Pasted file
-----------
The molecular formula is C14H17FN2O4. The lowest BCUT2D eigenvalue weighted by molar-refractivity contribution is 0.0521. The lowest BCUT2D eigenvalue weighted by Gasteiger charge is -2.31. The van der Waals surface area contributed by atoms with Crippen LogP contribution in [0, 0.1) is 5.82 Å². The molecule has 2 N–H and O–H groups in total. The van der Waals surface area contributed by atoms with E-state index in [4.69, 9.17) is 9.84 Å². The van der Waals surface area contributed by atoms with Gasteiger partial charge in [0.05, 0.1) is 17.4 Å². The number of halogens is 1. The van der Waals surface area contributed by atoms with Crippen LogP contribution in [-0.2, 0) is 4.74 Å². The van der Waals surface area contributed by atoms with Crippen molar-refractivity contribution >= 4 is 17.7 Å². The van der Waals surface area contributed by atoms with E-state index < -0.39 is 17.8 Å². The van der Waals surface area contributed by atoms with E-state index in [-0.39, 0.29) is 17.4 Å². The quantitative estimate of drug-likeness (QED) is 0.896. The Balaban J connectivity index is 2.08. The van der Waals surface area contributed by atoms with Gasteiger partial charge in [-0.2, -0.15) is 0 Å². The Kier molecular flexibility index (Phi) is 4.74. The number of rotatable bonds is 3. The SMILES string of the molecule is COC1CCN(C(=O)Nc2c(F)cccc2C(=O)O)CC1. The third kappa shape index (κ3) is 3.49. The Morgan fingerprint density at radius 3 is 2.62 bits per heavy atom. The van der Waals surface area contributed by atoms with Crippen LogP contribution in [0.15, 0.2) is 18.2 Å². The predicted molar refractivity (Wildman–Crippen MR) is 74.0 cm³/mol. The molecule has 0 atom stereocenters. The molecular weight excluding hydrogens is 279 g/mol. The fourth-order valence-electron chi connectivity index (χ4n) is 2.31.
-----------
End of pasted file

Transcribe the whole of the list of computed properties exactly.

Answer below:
The molecular formula is C14H17FN2O4. The lowest BCUT2D eigenvalue weighted by molar-refractivity contribution is 0.0521. The lowest BCUT2D eigenvalue weighted by Gasteiger charge is -2.31. The van der Waals surface area contributed by atoms with Crippen LogP contribution in [0, 0.1) is 5.82 Å². The molecule has 2 N–H and O–H groups in total. The van der Waals surface area contributed by atoms with E-state index in [4.69, 9.17) is 9.84 Å². The van der Waals surface area contributed by atoms with Gasteiger partial charge in [0.05, 0.1) is 17.4 Å². The number of halogens is 1. The van der Waals surface area contributed by atoms with Crippen LogP contribution in [-0.2, 0) is 4.74 Å². The van der Waals surface area contributed by atoms with Crippen molar-refractivity contribution >= 4 is 17.7 Å². The van der Waals surface area contributed by atoms with E-state index < -0.39 is 17.8 Å². The van der Waals surface area contributed by atoms with E-state index in [-0.39, 0.29) is 17.4 Å². The quantitative estimate of drug-likeness (QED) is 0.896. The Balaban J connectivity index is 2.08. The van der Waals surface area contributed by atoms with Gasteiger partial charge in [-0.2, -0.15) is 0 Å². The Kier molecular flexibility index (Phi) is 4.74. The number of rotatable bonds is 3. The SMILES string of the molecule is COC1CCN(C(=O)Nc2c(F)cccc2C(=O)O)CC1. The third kappa shape index (κ3) is 3.49. The Morgan fingerprint density at radius 3 is 2.62 bits per heavy atom. The van der Waals surface area contributed by atoms with Crippen LogP contribution in [0.15, 0.2) is 18.2 Å². The predicted molar refractivity (Wildman–Crippen MR) is 74.0 cm³/mol. The molecule has 0 atom stereocenters. The molecular weight excluding hydrogens is 279 g/mol. The fourth-order valence-electron chi connectivity index (χ4n) is 2.31.